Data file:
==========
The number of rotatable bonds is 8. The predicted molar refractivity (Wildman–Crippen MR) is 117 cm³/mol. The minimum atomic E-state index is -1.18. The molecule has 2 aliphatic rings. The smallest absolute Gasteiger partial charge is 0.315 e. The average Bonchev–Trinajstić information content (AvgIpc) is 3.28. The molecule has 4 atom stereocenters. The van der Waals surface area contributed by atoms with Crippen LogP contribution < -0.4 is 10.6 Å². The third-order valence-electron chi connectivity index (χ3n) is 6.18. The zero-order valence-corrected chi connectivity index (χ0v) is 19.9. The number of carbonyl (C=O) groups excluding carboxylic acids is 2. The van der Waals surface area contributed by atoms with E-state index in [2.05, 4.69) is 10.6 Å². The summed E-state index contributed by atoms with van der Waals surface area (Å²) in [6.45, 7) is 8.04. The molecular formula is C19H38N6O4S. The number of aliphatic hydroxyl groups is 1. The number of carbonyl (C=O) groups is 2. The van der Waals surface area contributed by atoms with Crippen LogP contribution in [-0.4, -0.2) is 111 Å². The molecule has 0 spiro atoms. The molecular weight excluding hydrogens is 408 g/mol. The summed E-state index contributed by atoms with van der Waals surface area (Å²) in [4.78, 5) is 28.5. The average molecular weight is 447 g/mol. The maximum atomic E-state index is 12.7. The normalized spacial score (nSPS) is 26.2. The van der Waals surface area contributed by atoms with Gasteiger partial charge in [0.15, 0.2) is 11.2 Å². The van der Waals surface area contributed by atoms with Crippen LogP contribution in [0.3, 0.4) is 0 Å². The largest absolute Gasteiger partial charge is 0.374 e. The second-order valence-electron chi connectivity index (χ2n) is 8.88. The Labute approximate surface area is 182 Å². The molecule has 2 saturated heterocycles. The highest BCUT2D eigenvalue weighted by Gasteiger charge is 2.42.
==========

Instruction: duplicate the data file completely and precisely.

The number of rotatable bonds is 8. The predicted molar refractivity (Wildman–Crippen MR) is 117 cm³/mol. The minimum atomic E-state index is -1.18. The molecule has 2 aliphatic rings. The smallest absolute Gasteiger partial charge is 0.315 e. The average Bonchev–Trinajstić information content (AvgIpc) is 3.28. The molecule has 4 atom stereocenters. The van der Waals surface area contributed by atoms with Crippen LogP contribution < -0.4 is 10.6 Å². The third-order valence-electron chi connectivity index (χ3n) is 6.18. The zero-order valence-corrected chi connectivity index (χ0v) is 19.9. The number of carbonyl (C=O) groups excluding carboxylic acids is 2. The van der Waals surface area contributed by atoms with E-state index in [2.05, 4.69) is 10.6 Å². The summed E-state index contributed by atoms with van der Waals surface area (Å²) in [6.45, 7) is 8.04. The molecular formula is C19H38N6O4S. The number of aliphatic hydroxyl groups is 1. The number of carbonyl (C=O) groups is 2. The van der Waals surface area contributed by atoms with Crippen LogP contribution in [-0.4, -0.2) is 111 Å². The molecule has 0 spiro atoms. The molecular weight excluding hydrogens is 408 g/mol. The summed E-state index contributed by atoms with van der Waals surface area (Å²) in [4.78, 5) is 28.5. The average molecular weight is 447 g/mol. The maximum atomic E-state index is 12.7. The normalized spacial score (nSPS) is 26.2. The van der Waals surface area contributed by atoms with Gasteiger partial charge in [0.15, 0.2) is 11.2 Å². The van der Waals surface area contributed by atoms with Crippen LogP contribution in [0.3, 0.4) is 0 Å². The largest absolute Gasteiger partial charge is 0.374 e. The second-order valence-electron chi connectivity index (χ2n) is 8.88. The Labute approximate surface area is 182 Å². The molecule has 2 saturated heterocycles. The highest BCUT2D eigenvalue weighted by Gasteiger charge is 2.42.